Dialogue Across the Seas
My previous article, The Desert Hasn’t Blossomed Yet sparked several interesting responses. We enjoy the letters of appreciation but it’s also good to know when people take exception to what we say. After all, Havurah is for our family in Messiah—and what Jewish family doesn’t argue and dispute now and then?
We thought you might want to see some of the comments from our brothers and sisters in Israel:
“Are you willing to consider that there is a world apart from tracts and street corner preaching? Are you willing to acknowledge that there are people here in Israel who are doing things for God’s glory in ways that you cannot even begin to appreciate? People who suffer quietly the consequences of their faith…people whom you probably never heard of because they are humble.…”
“…while I wasn’t offended by the article, a sensitive nerve seemed to be touched in others. I heard from others that the article held up a mirror of deficiency. We all want to do more and want to do it better. People are trying so hard to serve the Lord here, and it hurts to be faced with our shortfalls, especially by other Jewish believers. Your organization has had its share of knowing this sting.”
“Keep writing like that and challenging people here. We need it. I am excited about the process of a little cross-fertilization across the Atlantic.”
You can see from these comments that my article did, indeed, touch a sensitive nerve. I said some difficult things in my article. There is a time to say hard things and a time to hear them. There is a time to be comforted and a time to be challenged. I do believe that it’s important for Jewish believing communities around the world to “cross-fertilize” as we share our thoughts and plan our actions and hopefully grow in the Lord together. Another metaphor comes to mind: “As iron sharpens iron, so a man sharpens the countenance of his friend.” (Proverbs 27:17). Let’s sharpen each other as we endeavor to speak the truth in love.
For years, we Jews for Jesus have heard from believers in various parts of the world that while street evangelism may work well in the United States, due to cultural differences, it turns people off in other countries. Some of you know Richard Harvey who served on our staff for several years and now teaches at All Nations. He used to insist that handing out tracts would never work in London?until his brother took one of our tracts and it became a step along his journey to faith. I admire Richard’s humility, because once he realized he’d been operating on some false assumptions, he was ready to do the very thing he had disdained. And while many reacted just as he’d expected, he found that others were willing to engage in meaningful conversations. Such has been the case wherever we (and others) have done street evangelism, including Israel. But if I have been remiss in failing to point out that many other evangelistic methods are being used by faithful and humble people, let me clarify something. No value judgment was intended. While street evangelism is an important part of Jews for Jesus methods, it is only a part of what we do. Please don’t think for a moment that we believe handing out tracts is the only way. We certainly respect and appreciate any and all forthright witnessing.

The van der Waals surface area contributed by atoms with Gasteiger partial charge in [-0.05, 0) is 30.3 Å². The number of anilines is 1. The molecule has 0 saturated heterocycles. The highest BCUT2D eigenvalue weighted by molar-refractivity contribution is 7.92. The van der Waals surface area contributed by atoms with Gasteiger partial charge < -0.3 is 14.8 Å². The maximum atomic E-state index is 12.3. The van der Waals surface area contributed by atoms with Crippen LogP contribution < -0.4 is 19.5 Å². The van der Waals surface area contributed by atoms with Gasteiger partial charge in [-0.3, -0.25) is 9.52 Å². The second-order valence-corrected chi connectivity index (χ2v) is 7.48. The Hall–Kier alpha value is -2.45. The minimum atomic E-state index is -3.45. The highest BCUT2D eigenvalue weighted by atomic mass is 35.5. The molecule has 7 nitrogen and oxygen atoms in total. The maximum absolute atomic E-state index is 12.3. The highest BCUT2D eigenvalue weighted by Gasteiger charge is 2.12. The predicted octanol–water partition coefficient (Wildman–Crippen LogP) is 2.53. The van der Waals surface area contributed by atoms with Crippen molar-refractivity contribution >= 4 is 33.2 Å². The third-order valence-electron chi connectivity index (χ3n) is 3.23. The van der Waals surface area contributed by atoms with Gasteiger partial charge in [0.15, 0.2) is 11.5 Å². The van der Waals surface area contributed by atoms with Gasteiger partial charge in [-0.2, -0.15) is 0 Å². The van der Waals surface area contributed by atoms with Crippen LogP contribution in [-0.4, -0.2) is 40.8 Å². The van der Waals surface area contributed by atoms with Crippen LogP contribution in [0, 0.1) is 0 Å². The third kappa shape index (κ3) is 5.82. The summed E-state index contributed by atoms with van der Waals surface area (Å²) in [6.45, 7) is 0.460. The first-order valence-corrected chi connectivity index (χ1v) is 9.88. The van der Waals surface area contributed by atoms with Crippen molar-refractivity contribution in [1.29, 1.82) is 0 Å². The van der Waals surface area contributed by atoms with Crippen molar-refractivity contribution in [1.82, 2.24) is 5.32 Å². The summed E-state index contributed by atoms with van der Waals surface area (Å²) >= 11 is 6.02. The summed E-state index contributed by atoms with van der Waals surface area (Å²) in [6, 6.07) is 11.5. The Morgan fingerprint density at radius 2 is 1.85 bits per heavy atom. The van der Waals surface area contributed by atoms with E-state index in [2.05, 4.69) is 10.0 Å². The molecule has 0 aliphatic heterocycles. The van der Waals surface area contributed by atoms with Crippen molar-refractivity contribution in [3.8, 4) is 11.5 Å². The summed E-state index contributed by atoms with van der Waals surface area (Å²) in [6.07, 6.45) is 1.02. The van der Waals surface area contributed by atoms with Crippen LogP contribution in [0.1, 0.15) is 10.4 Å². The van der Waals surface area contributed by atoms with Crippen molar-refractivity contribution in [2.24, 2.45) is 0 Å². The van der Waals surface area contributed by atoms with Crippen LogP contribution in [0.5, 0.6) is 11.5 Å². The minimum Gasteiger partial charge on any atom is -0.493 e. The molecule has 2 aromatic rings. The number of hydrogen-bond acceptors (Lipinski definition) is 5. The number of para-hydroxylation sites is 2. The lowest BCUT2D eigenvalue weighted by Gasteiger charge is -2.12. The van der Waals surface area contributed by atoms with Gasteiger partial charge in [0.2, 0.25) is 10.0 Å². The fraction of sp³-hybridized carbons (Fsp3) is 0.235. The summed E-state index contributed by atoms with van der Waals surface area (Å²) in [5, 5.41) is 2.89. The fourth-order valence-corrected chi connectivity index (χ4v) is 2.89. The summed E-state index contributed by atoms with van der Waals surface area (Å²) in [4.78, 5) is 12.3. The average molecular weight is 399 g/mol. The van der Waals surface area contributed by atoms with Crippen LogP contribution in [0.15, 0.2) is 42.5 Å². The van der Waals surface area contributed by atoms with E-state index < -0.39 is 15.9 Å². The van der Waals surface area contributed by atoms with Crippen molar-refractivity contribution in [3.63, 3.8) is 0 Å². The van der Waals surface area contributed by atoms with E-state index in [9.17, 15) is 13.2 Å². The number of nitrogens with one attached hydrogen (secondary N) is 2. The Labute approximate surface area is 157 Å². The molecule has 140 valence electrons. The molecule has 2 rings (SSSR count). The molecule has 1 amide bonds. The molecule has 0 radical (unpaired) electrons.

In his book, The Purpose Driven Church, author Rick Warren states, “I always refuse to debate which method of evangelism works best.…It depends on who you are trying to reach! Different kinds of bait catch different kinds of fish.…We should never criticize any method that God is blessing” (page 156).
Some people were discouraged because they felt the following paragraph pointed a finger at them:
“Although there are approximately 3,200 people in Israel today who receive overseas funding to do missionary work in the Land, most of these workers are not engaged in direct evangelism. Many are pastors, Bible teachers, publishers or shop owners who sell Bibles among their other wares. The pastor has his congregation, the Bible teacher has his class, the publisher and shop owner have their customers, but the task of going out to proclaim the gospel doesn’t happen as it should. There are many ‘missionaries’ in Israel, but too little missionary work is actually being done.”
That was not meant as an indictment of anyone who is doing the work of evangelism. But I think that most of the mishpochah in Israel could agree that the proportion of missionary work being done in Israel does not reflect the number of those claiming to do missionary work. Still, I wish that I had highlighted more of what is being done in Israel. For example, The Messianic Action Committee has placed evangelistic newspaper ads. I’ve heard good reports of all the youth work being done by the Messianic Assembly in Jerusalem and by Keren Achavat Meshiach, which engages post-army young people. Operation Mobilization carries on an effective work in which Israelis and others courageously partner to proclaim the gospel.
This is certainly not an exhaustive list. As was pointed out, most who are doing the real work do not care for recognition because they are humble people who are serving the Lord, not looking for accolades.
These “unknown” believers who quietly and faithfully serve the Lord demonstrate great courage and determination. They have been threatened by anti-missionaries. Some have lost their jobs and the trust of neighbors because they dare to share their faith in Israel. Let’s pray for them as they face such persecution.